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Chem Biol Interact. 2014 Nov 5;223:102-8. doi: 10.1016/j.cbi.2014.09.015. Epub 2014 Sep 28.

Thymoquinone attenuates Doxorubicin-induced nephrotoxicity in rats: Role of Nrf2 and NOX4.

Author information

1
Biochemistry Department, Faculty of Pharmacy, Mansoura University, Mansoura 35516, Egypt. Electronic address: drnehal@hotmail.com.
2
Department of Anatomy, Mansoura Faculty of Medicine, Mansoura University, Egypt.

Abstract

Doxorubicin (DOX) is a chemotherapeutic drug widely used for the treatment of various neoplastic conditions. However, its application is limited because of its toxic effects in many organs. Nephrotoxicity is a serious effect of DOX. The aim of this study was to determine the protective effect of thymoquinone (TQ), a predominant bioactive constituent of Nigella sativa oil, with well documented potent anti-oxidative and anti-inflammatory effects. Male Sprague Dawley rats received DOX (3.5mg/kg twice weekly) with or without TQ (50mg/kg/day, oral supplementation) for 3weeks. Elevated levels of serum urea, creatinine and urinary albumin excretion were observed in DOX-treated animals, indicating DOX-induced nephrotoxicity. Moreover, enhanced lipid peroxidation (LPO), as equivalents of malondialdehyde (MDA), in the renal tissue was accompanied by a significant decrease in the activities of superoxide dismutase (SOD) and glutathione-S-transferase (GST) in DOX-treated group. In addition, DOX treatment induced significant increase in renal levels of tumor necrosis factor-α (TNF-α), interleukin-6 (IL-6), and NADPH oxidase 4 (NOX-4), and marked decrease in interleukin-10 (IL-10) levels, nuclear factor erythroid 2-related factor 2 (Nrf2) mRNA levels and nuclear binding activity. Histopathological analysis showed severe damage in the renal tissue of DOX treated animals. Animals treated with TQ were found to have markedly reduced renal damage with restoration of all mentioned markers toward normal values. In conclusion, DOX-induced renal damage involved a redox imbalance in renal tissue, which could be reversed by TQ, suggesting a possible potential role for TQ in DOX-induced nephrotoxicity.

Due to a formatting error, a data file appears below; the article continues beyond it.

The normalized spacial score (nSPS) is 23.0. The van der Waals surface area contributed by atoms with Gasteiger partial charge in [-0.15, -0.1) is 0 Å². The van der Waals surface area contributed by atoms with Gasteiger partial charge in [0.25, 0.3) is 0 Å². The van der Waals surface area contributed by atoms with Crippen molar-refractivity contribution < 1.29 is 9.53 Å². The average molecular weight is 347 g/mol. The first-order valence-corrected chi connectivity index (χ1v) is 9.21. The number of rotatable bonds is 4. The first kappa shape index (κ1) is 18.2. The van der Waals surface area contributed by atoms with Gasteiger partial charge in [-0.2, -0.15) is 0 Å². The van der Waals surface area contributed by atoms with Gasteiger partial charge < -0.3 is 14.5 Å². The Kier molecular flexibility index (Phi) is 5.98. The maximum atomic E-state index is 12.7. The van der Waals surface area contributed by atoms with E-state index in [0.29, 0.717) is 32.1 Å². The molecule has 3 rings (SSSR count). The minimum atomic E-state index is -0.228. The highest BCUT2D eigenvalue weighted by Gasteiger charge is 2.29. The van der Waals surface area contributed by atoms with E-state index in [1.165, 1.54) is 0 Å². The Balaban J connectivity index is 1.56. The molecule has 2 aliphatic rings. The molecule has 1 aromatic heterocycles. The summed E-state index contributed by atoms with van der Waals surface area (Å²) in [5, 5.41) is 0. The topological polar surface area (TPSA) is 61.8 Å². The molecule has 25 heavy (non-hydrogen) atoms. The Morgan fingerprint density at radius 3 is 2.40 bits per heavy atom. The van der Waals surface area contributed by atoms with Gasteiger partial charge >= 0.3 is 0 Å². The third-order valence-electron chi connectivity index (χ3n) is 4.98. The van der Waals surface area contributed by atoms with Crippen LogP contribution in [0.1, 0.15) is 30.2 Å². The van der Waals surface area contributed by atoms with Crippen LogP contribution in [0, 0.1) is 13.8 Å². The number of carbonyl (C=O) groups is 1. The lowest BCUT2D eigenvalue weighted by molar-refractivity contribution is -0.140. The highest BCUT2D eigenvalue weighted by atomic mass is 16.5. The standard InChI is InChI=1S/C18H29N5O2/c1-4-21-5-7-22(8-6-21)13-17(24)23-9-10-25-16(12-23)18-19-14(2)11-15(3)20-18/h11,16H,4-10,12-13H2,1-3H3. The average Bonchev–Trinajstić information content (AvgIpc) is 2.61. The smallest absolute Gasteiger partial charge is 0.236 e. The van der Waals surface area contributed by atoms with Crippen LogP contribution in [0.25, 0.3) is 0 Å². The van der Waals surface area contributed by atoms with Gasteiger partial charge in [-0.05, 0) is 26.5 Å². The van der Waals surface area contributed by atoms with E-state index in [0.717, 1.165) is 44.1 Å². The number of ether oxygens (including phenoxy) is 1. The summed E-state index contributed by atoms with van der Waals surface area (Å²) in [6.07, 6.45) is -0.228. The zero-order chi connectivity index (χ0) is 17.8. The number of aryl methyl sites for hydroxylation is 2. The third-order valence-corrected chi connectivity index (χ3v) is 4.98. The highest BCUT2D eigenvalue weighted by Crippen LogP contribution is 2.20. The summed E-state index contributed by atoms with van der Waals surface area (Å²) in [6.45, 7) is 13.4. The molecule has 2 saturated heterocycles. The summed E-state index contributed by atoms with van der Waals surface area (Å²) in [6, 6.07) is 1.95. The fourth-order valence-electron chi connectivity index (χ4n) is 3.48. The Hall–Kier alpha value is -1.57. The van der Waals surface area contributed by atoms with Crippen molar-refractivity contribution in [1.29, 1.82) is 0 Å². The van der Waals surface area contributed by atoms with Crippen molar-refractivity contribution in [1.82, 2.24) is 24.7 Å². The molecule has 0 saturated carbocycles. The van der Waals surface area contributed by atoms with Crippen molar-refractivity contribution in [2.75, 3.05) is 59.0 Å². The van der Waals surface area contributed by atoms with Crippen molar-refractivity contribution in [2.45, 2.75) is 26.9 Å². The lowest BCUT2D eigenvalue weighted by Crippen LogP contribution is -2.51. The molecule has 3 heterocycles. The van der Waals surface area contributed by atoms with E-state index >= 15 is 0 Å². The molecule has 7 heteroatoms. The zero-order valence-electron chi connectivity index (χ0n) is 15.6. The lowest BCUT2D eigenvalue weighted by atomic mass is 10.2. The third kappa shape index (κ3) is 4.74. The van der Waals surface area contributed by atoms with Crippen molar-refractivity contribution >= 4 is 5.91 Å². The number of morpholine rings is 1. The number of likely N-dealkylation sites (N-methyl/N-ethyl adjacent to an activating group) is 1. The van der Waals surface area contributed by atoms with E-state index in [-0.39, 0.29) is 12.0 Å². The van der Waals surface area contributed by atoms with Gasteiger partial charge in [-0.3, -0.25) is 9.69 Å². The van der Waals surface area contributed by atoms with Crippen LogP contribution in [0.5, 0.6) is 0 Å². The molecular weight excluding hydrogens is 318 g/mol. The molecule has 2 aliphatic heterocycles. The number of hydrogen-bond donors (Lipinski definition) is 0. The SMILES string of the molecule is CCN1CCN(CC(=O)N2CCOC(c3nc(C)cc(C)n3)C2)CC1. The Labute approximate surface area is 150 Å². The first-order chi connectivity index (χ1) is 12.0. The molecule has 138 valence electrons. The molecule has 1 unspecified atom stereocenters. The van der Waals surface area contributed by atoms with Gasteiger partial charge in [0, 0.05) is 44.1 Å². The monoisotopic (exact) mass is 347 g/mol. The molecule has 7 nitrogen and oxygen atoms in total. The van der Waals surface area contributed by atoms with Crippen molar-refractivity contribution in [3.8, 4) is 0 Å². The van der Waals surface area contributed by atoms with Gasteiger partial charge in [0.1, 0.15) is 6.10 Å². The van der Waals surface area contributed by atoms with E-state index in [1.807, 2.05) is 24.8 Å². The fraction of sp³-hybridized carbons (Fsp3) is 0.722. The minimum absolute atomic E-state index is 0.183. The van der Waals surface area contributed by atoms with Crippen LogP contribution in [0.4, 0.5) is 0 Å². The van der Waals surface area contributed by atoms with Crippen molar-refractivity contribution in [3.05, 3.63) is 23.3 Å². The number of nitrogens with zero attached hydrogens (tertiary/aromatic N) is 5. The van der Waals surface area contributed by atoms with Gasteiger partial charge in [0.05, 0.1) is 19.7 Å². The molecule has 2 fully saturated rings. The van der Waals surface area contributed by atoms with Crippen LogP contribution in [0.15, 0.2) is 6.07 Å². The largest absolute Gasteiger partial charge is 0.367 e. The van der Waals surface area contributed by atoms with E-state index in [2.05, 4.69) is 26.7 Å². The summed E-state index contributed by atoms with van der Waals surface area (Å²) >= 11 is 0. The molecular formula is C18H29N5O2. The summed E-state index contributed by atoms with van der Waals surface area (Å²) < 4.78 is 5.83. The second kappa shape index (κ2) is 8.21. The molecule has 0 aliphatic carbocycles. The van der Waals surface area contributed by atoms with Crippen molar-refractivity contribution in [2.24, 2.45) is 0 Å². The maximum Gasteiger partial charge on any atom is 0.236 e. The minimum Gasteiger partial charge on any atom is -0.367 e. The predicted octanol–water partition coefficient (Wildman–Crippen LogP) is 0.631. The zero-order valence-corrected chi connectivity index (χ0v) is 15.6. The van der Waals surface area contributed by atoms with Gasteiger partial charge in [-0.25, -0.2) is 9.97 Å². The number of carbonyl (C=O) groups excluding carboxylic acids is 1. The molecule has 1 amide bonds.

KEYWORDS:

Doxorubicin; NADPH oxidase 4; Nephrotoxicity; Nuclear factor erythroid 2-related factor 2; Thymoquinone

PMID:
25268985
DOI:
10.1016/j.cbi.2014.09.015
[Indexed for MEDLINE]

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